* * *

SATURDAY: Walking up the Elysian Park hill from my secret Dodger Stadium parking spot (please don’t ask where it is) on a gorgeously warm Saturday, I realized why Angelo’s place might not have been stuffed with Red Sox fans the night before. They were all at Chavez Ravine.

Still, it was hard to fathom why the stadium was not completely sold out; the Dodgers had been a non-stop thrill ride for months, and this was only the second time the first-place Sox had ever played in the park. Large bluish-green swatches of distant upper deck seats glimmered in the sun.

Boston fans were everywhere, blotches of cheering red tops spicing up the pervasive mellow blue ones. Pedroia garb was definitely the fashion of choice for ex-New Englanders attending the game, though I also saw a Ted Williams T-shirt, a half Red Sox/half Dodgers Manny Ramirez jersey that was sewn together by a mad bearded genius (the human baseball centipede?), and even some of those forever-ghastly pink hats.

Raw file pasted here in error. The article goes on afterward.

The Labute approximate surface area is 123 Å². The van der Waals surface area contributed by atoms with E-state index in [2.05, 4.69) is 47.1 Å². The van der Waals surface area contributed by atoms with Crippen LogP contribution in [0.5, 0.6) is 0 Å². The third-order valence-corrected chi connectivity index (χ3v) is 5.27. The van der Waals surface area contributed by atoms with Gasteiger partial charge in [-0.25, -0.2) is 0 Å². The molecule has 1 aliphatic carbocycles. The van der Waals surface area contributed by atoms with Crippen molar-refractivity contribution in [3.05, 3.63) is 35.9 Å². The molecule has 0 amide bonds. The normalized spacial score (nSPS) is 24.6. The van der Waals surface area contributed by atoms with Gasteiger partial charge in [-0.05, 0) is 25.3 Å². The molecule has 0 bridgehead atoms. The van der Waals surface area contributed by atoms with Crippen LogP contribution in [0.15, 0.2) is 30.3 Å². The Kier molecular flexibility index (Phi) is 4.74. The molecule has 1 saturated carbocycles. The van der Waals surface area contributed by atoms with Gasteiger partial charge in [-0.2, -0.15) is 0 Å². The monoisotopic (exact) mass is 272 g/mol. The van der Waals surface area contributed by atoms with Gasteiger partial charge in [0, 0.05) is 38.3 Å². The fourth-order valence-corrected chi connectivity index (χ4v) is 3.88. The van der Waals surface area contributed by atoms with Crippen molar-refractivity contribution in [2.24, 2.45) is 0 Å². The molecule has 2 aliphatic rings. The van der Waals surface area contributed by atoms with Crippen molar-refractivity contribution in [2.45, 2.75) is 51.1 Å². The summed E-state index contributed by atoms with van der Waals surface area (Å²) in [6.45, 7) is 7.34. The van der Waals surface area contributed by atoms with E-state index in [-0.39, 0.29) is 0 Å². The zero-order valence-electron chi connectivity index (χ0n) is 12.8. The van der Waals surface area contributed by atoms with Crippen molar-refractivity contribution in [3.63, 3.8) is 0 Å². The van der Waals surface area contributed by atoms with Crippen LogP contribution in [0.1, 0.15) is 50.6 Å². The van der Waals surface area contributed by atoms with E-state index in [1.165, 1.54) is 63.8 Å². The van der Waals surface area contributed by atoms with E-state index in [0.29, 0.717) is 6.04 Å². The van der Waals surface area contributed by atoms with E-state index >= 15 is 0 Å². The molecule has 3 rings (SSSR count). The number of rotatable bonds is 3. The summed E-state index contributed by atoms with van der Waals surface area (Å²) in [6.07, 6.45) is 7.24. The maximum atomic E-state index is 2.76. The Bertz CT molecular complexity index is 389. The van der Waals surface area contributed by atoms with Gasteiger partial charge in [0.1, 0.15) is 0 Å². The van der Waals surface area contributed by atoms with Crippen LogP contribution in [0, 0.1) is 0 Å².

I was with my longtime friend Dave, a graphic artist from Agawam, MA, which is across the Connecticut River from my hometown of Longmeadow. Dave I met at work out here, but pure mutual love for the Sox was the thing that bonded us right away, and I was at his house to see a now infamous 19-8 game in October 2004. Dave had actually been boycotting Dodger Stadium since over a hundred tailgating beer drinkers were arrested on Opening Day 2010, but he did make a habit of seeing the Sox whenever they played Anaheim.